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Pin-striped Tit-babbler – feeding behaviour or anting?

on 24th November 2012

On 16th November 2012, Dato’ Dr Amar-Singh HSS encountered a pair of Pin-striped Tit-babblers (Macronous gularis gularis) feeding along a trail through the primary forest of the Kledang-Sayong Forest Reserve in Ipoh, Perak, Malaysia.

“One of them captured a small black beetle (top) but instead of eating it immediately, it retained it in the beak for some time (above), even when preening (below),” wrote Amar. “I wonder if this was because it wanted to take the prey back to young at a nest. The supporting evidence is that only two adults were present, unlike the usual group of 5-7. Prey for this species is not well documented in Wells (2007).”

Note: If the bird is actually preening as in the image above, it has to take the feathers between its bill. But the bird has the beetle tightly clamped in its bill and appears to be moving the beetle over the feather. So is it possible that the Pin-striped Tit-babbler is actually anting – see this LINK.

According to Collar & Robson (2007), “anting and anting-like behaviour are relatively frequent and widespread among babblers, and deserve more investigation.” By anting-like behaviour, the authors are referring to birds using other than ants, like the sap from plant branches to scrub their feathers, or even dead snakes. Eisner & Aneshansley (2008) showed that Blue Jays (Cyanocitta cristata) indulge in anting when offered bombardier beetles that are capable of spraying a noxious chemical LINK.

It is not known what species of beetle the tit-babbler caught and whether it is capable of spraying a chemical when irritated. Whatever the species, it is highly possible that the Pin-striped Tit-babbler was involving in anting-like behaviour.

We welcome comments from readers….

Dato’ Dr Amar-Singh HSS
Ipoh, Perak, Malaysia
November 2012

References:
1.
Collar, N. J. & C. Robson, 2007. Family Timaliidae (Babblers). In: del Hoyo, J., A. Elliott & J. Sargatal (eds.). Handbook of the birds of the world. Vol. 12. Picathartes to Tits and Chikadees. Lynx Editions, Barcelona. Pp. 70-291.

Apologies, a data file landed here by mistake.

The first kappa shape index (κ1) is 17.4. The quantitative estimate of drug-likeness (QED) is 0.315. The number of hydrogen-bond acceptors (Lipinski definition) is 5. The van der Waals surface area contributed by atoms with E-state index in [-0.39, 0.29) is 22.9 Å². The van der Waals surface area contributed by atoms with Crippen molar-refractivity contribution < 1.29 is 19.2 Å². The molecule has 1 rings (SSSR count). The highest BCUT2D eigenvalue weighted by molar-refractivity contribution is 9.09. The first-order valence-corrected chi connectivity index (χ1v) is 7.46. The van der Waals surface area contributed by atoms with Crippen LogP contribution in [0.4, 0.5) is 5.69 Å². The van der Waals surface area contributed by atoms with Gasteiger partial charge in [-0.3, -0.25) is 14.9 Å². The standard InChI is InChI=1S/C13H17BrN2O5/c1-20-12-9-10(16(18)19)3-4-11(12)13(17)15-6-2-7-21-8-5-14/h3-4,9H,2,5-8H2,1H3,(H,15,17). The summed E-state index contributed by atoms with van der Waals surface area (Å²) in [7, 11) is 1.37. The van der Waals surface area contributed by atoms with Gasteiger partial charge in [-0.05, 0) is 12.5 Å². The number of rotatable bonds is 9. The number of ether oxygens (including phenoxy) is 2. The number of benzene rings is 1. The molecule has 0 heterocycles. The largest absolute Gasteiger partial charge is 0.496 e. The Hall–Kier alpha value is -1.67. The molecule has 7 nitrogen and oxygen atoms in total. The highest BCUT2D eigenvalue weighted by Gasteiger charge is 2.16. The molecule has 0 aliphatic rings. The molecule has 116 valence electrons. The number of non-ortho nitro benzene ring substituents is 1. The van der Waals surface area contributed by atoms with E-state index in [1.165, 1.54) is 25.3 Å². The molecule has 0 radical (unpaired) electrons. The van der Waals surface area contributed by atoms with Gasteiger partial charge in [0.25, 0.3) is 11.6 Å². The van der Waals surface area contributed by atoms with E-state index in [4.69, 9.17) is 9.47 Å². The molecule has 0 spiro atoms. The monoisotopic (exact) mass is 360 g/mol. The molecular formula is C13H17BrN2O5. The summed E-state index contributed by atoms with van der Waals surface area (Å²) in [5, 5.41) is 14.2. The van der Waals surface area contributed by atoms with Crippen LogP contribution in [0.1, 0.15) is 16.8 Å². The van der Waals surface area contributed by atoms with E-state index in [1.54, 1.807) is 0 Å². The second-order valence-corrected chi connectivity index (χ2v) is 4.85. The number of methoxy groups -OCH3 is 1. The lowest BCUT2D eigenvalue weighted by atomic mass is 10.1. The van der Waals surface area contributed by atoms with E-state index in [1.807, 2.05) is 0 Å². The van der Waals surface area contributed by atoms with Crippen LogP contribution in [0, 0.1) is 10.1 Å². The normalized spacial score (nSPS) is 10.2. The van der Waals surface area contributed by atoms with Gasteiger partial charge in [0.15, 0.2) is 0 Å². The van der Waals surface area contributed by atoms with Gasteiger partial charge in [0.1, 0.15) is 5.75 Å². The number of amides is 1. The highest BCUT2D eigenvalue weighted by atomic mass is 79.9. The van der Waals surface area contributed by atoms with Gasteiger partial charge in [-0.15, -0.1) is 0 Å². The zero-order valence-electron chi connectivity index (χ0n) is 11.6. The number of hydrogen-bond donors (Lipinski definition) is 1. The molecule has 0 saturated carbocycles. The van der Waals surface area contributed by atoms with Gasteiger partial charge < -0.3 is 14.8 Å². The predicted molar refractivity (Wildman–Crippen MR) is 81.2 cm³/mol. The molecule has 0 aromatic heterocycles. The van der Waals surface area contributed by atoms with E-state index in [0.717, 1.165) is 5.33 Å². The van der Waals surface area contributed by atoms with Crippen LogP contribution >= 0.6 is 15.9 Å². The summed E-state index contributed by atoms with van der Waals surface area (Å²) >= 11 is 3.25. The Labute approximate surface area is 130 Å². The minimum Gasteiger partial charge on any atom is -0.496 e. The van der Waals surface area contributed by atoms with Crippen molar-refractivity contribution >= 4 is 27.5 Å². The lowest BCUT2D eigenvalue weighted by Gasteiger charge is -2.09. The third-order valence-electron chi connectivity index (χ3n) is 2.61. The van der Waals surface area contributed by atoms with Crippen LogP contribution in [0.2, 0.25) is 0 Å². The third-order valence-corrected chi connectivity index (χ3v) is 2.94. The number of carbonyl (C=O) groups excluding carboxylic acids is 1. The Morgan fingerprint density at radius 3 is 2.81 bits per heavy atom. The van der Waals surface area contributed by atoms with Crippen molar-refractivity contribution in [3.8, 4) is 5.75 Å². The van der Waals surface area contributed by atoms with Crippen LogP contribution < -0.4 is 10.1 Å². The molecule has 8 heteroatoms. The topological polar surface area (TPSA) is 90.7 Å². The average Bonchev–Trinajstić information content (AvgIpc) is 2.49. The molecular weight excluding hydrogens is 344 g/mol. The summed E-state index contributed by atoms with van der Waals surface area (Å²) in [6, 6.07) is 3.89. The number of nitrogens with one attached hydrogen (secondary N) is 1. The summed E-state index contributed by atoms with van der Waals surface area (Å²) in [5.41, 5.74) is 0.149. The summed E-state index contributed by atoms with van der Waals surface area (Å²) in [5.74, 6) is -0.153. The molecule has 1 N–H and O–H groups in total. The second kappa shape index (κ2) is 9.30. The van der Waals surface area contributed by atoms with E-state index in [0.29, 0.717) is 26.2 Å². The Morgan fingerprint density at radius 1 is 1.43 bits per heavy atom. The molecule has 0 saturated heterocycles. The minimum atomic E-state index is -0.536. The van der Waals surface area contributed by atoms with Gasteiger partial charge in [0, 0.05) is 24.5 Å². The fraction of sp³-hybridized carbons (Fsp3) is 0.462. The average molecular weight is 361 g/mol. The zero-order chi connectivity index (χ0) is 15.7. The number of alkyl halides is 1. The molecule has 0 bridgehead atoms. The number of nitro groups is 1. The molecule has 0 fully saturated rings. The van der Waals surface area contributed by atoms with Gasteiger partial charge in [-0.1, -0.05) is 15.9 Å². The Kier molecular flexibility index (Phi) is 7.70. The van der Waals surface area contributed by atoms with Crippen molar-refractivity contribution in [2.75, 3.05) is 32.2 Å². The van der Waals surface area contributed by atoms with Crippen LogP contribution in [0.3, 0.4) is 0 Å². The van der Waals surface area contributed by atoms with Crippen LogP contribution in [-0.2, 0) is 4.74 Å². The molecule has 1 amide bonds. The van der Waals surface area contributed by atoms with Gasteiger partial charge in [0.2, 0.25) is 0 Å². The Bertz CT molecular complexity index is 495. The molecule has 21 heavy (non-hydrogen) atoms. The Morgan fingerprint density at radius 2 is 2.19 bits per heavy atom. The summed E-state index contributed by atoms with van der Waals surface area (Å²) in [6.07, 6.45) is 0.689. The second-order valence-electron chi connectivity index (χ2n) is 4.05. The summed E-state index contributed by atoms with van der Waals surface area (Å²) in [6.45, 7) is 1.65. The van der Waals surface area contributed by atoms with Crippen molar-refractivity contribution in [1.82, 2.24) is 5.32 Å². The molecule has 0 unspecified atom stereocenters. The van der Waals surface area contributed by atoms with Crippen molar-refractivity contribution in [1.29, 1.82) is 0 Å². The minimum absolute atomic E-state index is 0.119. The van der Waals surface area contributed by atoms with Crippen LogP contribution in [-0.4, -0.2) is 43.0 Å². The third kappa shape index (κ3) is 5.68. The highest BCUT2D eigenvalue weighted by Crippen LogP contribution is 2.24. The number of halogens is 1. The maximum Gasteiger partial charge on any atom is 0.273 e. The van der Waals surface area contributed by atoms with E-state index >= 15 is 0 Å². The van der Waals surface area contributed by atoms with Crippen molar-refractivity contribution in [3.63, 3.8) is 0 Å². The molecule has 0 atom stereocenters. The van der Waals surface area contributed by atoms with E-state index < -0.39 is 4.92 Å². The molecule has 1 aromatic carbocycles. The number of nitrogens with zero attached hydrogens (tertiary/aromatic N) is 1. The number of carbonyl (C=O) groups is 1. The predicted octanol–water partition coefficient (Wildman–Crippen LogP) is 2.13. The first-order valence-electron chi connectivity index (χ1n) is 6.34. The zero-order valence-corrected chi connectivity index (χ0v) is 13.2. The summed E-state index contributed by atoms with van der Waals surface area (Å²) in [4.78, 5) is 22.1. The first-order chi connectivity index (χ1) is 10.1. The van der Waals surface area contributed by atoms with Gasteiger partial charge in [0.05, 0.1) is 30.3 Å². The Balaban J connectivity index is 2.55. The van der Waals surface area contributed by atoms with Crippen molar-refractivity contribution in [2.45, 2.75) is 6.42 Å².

2. Eisner, T. & D. Aneshansley, 2008. “Anting” in blue jays: evidence in support of a food-preparatory function. Chemoecology 18(4): 197-203.
3. Wells, D.R., 2007. The birds of the Thai-Malay Peninsular. Vol. II, Passerines. Christopher Helm, London. 800 pp.

If you like this post please tap on the Like button at the left bottom of page. Any views and opinions expressed in this article are solely those of the authors/contributors, and are not endorsed by the Lee Kong Chian Natural History Museum (LKCNHM, NUS) or its affiliated institutions. Readers are encouraged to use their discretion before making any decisions or judgements based on the information presented.

YC Wee

Dr Wee played a significant role as a green advocate in Singapore through his extensive involvement in various organizations and committees: as Secretary and Chairman for the Malayan Nature Society (Singapore Branch), and with the Nature Society (Singapore) as founding President (1978-1995). He has also served in the Nature Reserve Board (1987-1989), Nature Reserves Committee (1990-1996), National Council on the Environment/Singapore Environment Council (1992-1996), Work-Group on Nature Conservation (1992) and Inter-Varsity Council on the Environment (1995-1997). He is Patron of the Singapore Gardening Society and was appointed Honorary Museum Associate of the Lee Kong Chian Natural History Museum (LKCNHM) in 2012. In 2005, Dr Wee started the Bird Ecology Study Group. With more than 6,000 entries, the website has become a valuable resource consulted by students, birdwatchers and researchers locally and internationally. The views and opinions expressed in this article are his own, and do not represent those of LKCNHM, the National University of Singapore or its affiliated institutions.

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